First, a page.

British banks 'need to ringfence retail operations'

11th April 2011, Comments 0 comments

British banks need to ringfence their retail operations from investment bank activities, the Independent Commission on Banking said Monday in a report aimed at preventing more state bailouts.

The ICB, launched last year in the wake of the global financial crisis, also proposed raising capital requirements and recommended that state-rescued Lloyds Banking Group should sell off more assets to boost competition.

"The Commission is ... considering forms of retail ring-fencing under which retail banking operations would be carried out by a separate subsidiary within a wider group," the ICB said in a provisional report.

"This would require universal banks to maintain minimum capital ratios and loss-absorbing debt for their UK retail banking operations, as well as for their businesses as a whole.

"Subject to that, the banks could transfer capital between their UK retail and other banking activities."

Britain's Conservative-Liberal Democrat government formed the Commission last year, shortly after the coalition rose to power in May, sparking speculation it could force a drastic overhaul of the sector.

However, the eagerly-awaited review did not call for banks to be broken up completely, opting instead for the so-called "ring-fencing" that would not allow investment banking losses to threaten the safety of retail operations.

The ICB report is aimed at safeguarding savers' deposits and protecting the state from bailing out more financial institutions.

"Banks ought to face market disciplines without any prospect of taxpayer support, but systemically important banks have had and still enjoyed some degree of taxpayer support. This is the 'too big to fail' problem," it said.

"Unless contained, it gives the banks concerned an unwarranted competitive advantage over other institutions, and will encourage much more risk-taking once market conditions normalise."

The ICB added that banks should raise capital ratios to "at least" 10.0 percent, significantly more than the 7.0 percent required by 2018 under new international "Basel III" rules that were agreed in September.

"We believe that you can get adequate protection of the retail side with lower cost to the system as a whole with the retail ringfence idea," ICB Chairman Sir John Vickers told BBC Radio 4.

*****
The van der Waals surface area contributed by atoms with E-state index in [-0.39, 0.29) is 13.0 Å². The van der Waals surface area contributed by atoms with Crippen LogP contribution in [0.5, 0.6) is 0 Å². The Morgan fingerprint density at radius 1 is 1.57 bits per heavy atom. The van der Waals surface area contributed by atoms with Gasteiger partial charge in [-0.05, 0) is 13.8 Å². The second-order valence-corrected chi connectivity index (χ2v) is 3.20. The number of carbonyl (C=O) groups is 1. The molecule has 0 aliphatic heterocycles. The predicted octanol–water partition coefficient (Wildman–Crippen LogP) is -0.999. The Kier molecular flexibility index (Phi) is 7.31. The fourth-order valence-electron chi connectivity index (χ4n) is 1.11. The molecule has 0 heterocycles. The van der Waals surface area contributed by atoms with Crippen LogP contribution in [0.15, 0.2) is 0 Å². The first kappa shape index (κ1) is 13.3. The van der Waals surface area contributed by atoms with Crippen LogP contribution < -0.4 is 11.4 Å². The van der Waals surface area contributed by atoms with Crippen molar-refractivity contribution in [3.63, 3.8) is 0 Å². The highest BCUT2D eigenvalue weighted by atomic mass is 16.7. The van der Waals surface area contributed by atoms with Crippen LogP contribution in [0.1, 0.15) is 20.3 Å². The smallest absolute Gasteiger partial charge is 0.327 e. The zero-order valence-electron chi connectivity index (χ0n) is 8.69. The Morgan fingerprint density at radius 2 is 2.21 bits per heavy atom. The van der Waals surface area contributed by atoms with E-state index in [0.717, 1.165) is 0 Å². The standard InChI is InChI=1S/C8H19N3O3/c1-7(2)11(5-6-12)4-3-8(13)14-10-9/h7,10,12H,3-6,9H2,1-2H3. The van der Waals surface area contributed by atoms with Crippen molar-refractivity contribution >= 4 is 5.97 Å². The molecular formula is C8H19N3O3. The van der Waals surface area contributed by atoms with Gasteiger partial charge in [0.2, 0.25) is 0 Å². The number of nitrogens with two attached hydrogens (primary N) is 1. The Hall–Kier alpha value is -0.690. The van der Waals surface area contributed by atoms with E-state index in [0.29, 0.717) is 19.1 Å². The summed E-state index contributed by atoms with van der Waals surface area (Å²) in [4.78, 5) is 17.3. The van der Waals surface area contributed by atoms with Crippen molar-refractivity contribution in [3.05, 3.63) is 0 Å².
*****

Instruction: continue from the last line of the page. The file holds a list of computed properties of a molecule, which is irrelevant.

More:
He added that the findings were a "moderate combination of the strategies rather than maxing out on total structural separation or indeed maxing out on super-high capital requirements."

Many of Britain's banks were ravaged by the global financial crisis, resulting in the nationalisation of Northern Rock and multi-billion-pound rescues of Royal Bank of Scotland (RBS) and Lloyds Banking Group.

The taxpayer now owns 83 percent of RBS and 41 percent of rival Lloyds, while Northern Rock remains in public ownership.

The ICB also criticised the previous Labour government for allowing Lloyds to buy struggling rival HBOS at the height of the financial crisis. The group now has a huge 30-percent slice of all current accounts in Britain.

Lloyds was ravaged by its 2008 takeover of Halifax Bank of Scotland (HBOS), which was saddled with toxic or high-risk investments in the property sector.

"At the height of the crisis in 2008, Lloyds was allowed, contrary to the normal takeover rules, to acquire HBOS," Vickers added.

"This was certainly not good for competition and it turned out to be bad for financial stability as well, because the HBOS problems infected the much larger Lloyds group."

In order to address competition concerns, Lloyds has already been forced to sell 600 branches by the European Commission.

However, the IBC argued on Monday that the group needed to sell off more assets.

"An enhanced divestiture could give an improved outcome for competition, both by reducing market concentration and by strengthening the divestiture's ability to act as a challenger.

"These competitive pressures should lead to improved prices, products and choice for customers, and to greater efficiency and innovation in the long run," the rport said.

In response, Lloyds issued a brief statement noting the ICB findings, adding it would update the market once it has reviewed the report in detail.

© 2011 AFP

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